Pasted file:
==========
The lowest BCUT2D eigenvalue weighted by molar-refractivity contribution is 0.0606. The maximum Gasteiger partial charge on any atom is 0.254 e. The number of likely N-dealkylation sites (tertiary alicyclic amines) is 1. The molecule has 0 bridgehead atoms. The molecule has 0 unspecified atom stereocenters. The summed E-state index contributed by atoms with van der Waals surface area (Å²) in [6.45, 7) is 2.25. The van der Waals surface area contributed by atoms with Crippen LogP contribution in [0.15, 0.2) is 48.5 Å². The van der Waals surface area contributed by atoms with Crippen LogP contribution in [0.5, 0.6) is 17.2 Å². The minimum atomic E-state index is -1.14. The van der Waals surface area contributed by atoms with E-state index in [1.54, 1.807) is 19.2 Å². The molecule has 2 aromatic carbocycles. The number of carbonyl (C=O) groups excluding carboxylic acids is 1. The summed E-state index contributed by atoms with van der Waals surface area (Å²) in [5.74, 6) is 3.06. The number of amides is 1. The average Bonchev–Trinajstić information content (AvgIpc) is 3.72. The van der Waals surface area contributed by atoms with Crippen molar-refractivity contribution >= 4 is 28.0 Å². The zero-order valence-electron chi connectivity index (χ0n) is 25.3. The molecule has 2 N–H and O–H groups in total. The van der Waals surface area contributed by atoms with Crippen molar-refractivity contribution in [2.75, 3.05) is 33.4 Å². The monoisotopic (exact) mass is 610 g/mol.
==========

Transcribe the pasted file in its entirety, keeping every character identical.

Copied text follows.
The lowest BCUT2D eigenvalue weighted by molar-refractivity contribution is 0.0606. The maximum Gasteiger partial charge on any atom is 0.254 e. The number of likely N-dealkylation sites (tertiary alicyclic amines) is 1. The molecule has 0 bridgehead atoms. The molecule has 0 unspecified atom stereocenters. The summed E-state index contributed by atoms with van der Waals surface area (Å²) in [6.45, 7) is 2.25. The van der Waals surface area contributed by atoms with Crippen LogP contribution in [0.15, 0.2) is 48.5 Å². The van der Waals surface area contributed by atoms with Crippen LogP contribution in [0.5, 0.6) is 17.2 Å². The minimum atomic E-state index is -1.14. The van der Waals surface area contributed by atoms with E-state index in [1.54, 1.807) is 19.2 Å². The molecule has 2 aromatic carbocycles. The number of carbonyl (C=O) groups excluding carboxylic acids is 1. The summed E-state index contributed by atoms with van der Waals surface area (Å²) in [5.74, 6) is 3.06. The number of amides is 1. The average Bonchev–Trinajstić information content (AvgIpc) is 3.72. The van der Waals surface area contributed by atoms with Crippen molar-refractivity contribution >= 4 is 28.0 Å². The zero-order valence-electron chi connectivity index (χ0n) is 25.3. The molecule has 2 N–H and O–H groups in total. The van der Waals surface area contributed by atoms with Crippen molar-refractivity contribution in [2.75, 3.05) is 33.4 Å². The monoisotopic (exact) mass is 610 g/mol.